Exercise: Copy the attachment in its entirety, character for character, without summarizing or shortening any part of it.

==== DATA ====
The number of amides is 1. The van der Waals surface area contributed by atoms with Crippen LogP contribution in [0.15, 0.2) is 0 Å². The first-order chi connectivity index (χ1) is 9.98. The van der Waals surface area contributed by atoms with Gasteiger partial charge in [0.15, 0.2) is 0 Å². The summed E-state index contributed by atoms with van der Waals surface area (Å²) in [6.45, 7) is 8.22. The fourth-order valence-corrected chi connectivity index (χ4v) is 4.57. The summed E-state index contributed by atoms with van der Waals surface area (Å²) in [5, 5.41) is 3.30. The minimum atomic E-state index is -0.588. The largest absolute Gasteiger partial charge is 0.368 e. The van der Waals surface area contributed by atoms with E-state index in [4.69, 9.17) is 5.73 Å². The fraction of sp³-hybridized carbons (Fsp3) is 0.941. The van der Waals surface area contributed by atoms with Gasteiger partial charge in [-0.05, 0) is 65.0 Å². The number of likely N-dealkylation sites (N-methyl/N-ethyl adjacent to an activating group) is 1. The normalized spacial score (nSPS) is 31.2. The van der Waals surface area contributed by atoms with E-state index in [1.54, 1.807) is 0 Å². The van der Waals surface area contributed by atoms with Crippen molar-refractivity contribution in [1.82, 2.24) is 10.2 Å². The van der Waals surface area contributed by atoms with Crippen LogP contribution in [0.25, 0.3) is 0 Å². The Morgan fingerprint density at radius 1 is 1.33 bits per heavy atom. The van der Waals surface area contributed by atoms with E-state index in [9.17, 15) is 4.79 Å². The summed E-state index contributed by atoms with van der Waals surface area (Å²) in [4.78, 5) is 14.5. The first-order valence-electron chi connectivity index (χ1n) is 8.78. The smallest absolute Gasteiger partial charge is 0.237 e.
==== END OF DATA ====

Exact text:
The number of amides is 1. The van der Waals surface area contributed by atoms with Crippen LogP contribution in [0.15, 0.2) is 0 Å². The first-order chi connectivity index (χ1) is 9.98. The van der Waals surface area contributed by atoms with Gasteiger partial charge in [0.15, 0.2) is 0 Å². The summed E-state index contributed by atoms with van der Waals surface area (Å²) in [6.45, 7) is 8.22. The fourth-order valence-corrected chi connectivity index (χ4v) is 4.57. The summed E-state index contributed by atoms with van der Waals surface area (Å²) in [5, 5.41) is 3.30. The minimum atomic E-state index is -0.588. The largest absolute Gasteiger partial charge is 0.368 e. The van der Waals surface area contributed by atoms with E-state index in [4.69, 9.17) is 5.73 Å². The fraction of sp³-hybridized carbons (Fsp3) is 0.941. The van der Waals surface area contributed by atoms with Gasteiger partial charge in [-0.05, 0) is 65.0 Å². The number of likely N-dealkylation sites (N-methyl/N-ethyl adjacent to an activating group) is 1. The normalized spacial score (nSPS) is 31.2. The van der Waals surface area contributed by atoms with E-state index in [1.54, 1.807) is 0 Å². The van der Waals surface area contributed by atoms with Crippen molar-refractivity contribution in [1.82, 2.24) is 10.2 Å². The van der Waals surface area contributed by atoms with Crippen LogP contribution in [0.25, 0.3) is 0 Å². The Morgan fingerprint density at radius 1 is 1.33 bits per heavy atom. The van der Waals surface area contributed by atoms with E-state index in [9.17, 15) is 4.79 Å². The summed E-state index contributed by atoms with van der Waals surface area (Å²) in [4.78, 5) is 14.5. The first-order valence-electron chi connectivity index (χ1n) is 8.78. The smallest absolute Gasteiger partial charge is 0.237 e.